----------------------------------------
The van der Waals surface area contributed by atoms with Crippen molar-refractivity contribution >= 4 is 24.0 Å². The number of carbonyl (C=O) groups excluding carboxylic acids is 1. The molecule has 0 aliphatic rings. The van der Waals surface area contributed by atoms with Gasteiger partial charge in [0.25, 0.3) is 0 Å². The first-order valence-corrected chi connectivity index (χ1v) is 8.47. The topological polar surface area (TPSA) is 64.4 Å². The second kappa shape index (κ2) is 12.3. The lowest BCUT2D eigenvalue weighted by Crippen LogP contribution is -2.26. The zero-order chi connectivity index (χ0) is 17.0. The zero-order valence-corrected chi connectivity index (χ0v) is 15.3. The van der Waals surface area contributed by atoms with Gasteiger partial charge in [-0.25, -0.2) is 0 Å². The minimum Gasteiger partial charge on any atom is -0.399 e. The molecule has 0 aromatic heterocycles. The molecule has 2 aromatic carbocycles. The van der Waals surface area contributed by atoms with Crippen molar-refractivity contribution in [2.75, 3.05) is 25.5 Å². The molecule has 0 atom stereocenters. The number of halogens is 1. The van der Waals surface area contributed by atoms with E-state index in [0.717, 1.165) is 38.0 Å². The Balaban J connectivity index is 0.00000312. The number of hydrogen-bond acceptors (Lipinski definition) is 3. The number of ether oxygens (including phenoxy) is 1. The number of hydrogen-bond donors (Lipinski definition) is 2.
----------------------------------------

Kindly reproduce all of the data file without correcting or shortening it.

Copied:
The van der Waals surface area contributed by atoms with Crippen molar-refractivity contribution >= 4 is 24.0 Å². The number of carbonyl (C=O) groups excluding carboxylic acids is 1. The molecule has 0 aliphatic rings. The van der Waals surface area contributed by atoms with Gasteiger partial charge in [0.25, 0.3) is 0 Å². The first-order valence-corrected chi connectivity index (χ1v) is 8.47. The topological polar surface area (TPSA) is 64.4 Å². The second kappa shape index (κ2) is 12.3. The lowest BCUT2D eigenvalue weighted by Crippen LogP contribution is -2.26. The zero-order chi connectivity index (χ0) is 17.0. The zero-order valence-corrected chi connectivity index (χ0v) is 15.3. The van der Waals surface area contributed by atoms with Gasteiger partial charge in [-0.25, -0.2) is 0 Å². The minimum Gasteiger partial charge on any atom is -0.399 e. The molecule has 0 aromatic heterocycles. The molecule has 2 aromatic carbocycles. The van der Waals surface area contributed by atoms with Crippen molar-refractivity contribution in [2.75, 3.05) is 25.5 Å². The molecule has 0 atom stereocenters. The number of halogens is 1. The van der Waals surface area contributed by atoms with E-state index in [0.717, 1.165) is 38.0 Å². The Balaban J connectivity index is 0.00000312. The number of hydrogen-bond acceptors (Lipinski definition) is 3. The number of ether oxygens (including phenoxy) is 1. The number of hydrogen-bond donors (Lipinski definition) is 2.